The message of “Is Your Blood Red, White and Blue?” draws from standard patriotic themes: bravery, the melting pot ideal, Uncle Sam, the superiority of democracy, and, of course, the colors red, white, and blue. With the latter theme, it joined “Columbia, Gem of the Ocean” (“The Red, White, and Blue”) (1843), once considered the unofficial U.S. national anthem, George M. Cohan’s classics “Yankee Doodle Boy” (“I’m a Yankee Doodle Dandy”) (1904) and “You’re a Grand Old Flag” (1906), Robert Levenson and E. E. Bagley’s “That’s What the Red, White, and Blue Means (To Every True Heart in the U.S.A.)” (1918), and numerous other songs showcasing the color scheme of the American flag. The cover illustration for “Is Your Blood Red, White and Blue?” reinforces the song’s title with a bald eagle surrounded by clusters of red, white, and blue ovals, presumably representing blood cells.

The song aims to convince the able-bodied male listener that enlistment is the only way to prove his patriotism.

VERSE 1

We come of ev’ry creed and race, of ev’ry shade and hue
But when we’re thru the melting pot, we’re Yankee thru and thru.
The time is now, the place is here, to show what you can
And Uncle Sam must learn at once that your blood’s red, white and blue.

CHORUS

So follow in the footsteps of the minute men
And the boys who fought ‘round eighteen sixty-two
The call to arms has sounded: enlist at once and then
Your country’ll know your blood’s red, white and blue.

VERSE 2

The world’s ablaze with lurid war our forebears never knew
And days and weeks and even months are few so very few
For plodding preparation by each regiment and crew
Of men whose ev’ry drop of blood is good red, white and blue.

VERSE 3

Democracy must triumph lest autocracy we rue
Of Czars and such this earth for us can never have too few.
Remember “now” means right away, mañana’ll never do
And Uncle Sam “now” wants to know that your blood’s red, white and blue.(25)

Abraham F. Frankenstein

Abraham Frankenstein

The music for “Is Your Blood Red, White and Blue?” was written by Abraham Frankum Frankenstein (1873-1934), a leading figure in Los Angeles entertainment.(26) Born in Chicago to Prussian Jewish immigrants, Frankenstein was a gifted violinist from his youth. At age fifteen, he played concerts under the West Chicago Park Commission.(27) He attended Chicago public schools and Saunders College, studied violin with Simon E. Jacobsen and Adolf Rosenbecker at Chicago Musical College, and studied cornet with Alfred F. Weldon and James Llewellyn.(28) Before setting out on his own, Frankenstein led the string section of the Illinois National Guard Band (Second Regiment), under Weldon, and played violin in the Chicago Symphony Orchestra, under Rosenbecker.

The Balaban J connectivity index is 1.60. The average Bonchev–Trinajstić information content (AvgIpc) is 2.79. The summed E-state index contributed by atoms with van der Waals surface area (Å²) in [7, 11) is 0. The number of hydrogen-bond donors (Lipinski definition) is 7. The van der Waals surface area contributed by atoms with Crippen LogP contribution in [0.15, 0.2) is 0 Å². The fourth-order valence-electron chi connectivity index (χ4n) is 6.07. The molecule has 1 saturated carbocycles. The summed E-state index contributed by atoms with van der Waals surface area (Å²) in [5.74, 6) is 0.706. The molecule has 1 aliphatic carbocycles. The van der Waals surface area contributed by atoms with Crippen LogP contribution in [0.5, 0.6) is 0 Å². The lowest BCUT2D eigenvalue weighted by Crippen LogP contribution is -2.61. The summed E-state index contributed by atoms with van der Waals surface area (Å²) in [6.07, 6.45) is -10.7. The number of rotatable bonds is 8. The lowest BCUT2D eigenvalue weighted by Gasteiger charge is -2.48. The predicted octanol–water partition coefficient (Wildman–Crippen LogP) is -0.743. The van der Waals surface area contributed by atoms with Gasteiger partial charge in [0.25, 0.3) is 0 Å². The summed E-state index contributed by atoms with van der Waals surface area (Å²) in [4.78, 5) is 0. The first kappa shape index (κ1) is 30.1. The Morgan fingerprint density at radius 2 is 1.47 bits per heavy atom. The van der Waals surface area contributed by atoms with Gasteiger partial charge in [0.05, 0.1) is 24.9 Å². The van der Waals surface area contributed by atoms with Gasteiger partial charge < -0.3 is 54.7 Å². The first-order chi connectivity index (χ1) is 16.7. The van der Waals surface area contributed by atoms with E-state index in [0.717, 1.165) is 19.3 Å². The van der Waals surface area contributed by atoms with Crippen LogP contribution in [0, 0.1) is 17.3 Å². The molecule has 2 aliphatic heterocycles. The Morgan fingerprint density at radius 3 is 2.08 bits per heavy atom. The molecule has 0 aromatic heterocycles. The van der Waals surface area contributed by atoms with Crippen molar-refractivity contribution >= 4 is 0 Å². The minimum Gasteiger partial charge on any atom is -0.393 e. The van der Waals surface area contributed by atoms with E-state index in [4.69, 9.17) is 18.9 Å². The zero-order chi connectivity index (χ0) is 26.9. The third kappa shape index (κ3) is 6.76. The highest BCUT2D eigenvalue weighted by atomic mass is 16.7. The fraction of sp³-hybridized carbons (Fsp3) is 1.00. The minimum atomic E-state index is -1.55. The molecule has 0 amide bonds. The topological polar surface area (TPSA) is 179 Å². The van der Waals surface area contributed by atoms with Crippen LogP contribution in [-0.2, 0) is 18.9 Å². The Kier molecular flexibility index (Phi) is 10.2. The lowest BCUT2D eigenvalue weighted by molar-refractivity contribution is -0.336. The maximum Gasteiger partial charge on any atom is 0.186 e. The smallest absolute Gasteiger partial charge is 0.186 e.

Frankenstein married his first wife, Illinois native Loretta Langdon, in 1892, and became music director of the Lyceum Theatre in Memphis the following year.(29) He directed the Empire Theatre orchestra in Quincy, Illinois during the 1894-95 season, and was concert master with the Grau Opera Company in 1896-97 and the Calhoun Opera Company in 1897-98.

Frankenstein’s first visit to Los Angeles came in January 1897, during Grau’s two-week engagement at the Los Angeles Theatre (later renamed the Lyceum Theatre). He returned a year later for a three-day engagement with the Calhoun Opera Company.(30) Shortly thereafter, Gustav Walter, a vaudeville impresario and proprietor of the Orpheum Theatre Circuit, asked Frankenstein to be the musical director of the Orpheum Theatre in Los Angeles, located on South Main Street. He accepted the offer on March 1, 1898, forming the city’s first permanent theater orchestra. He held the post for thirty years.

Silverwood’s I Love You California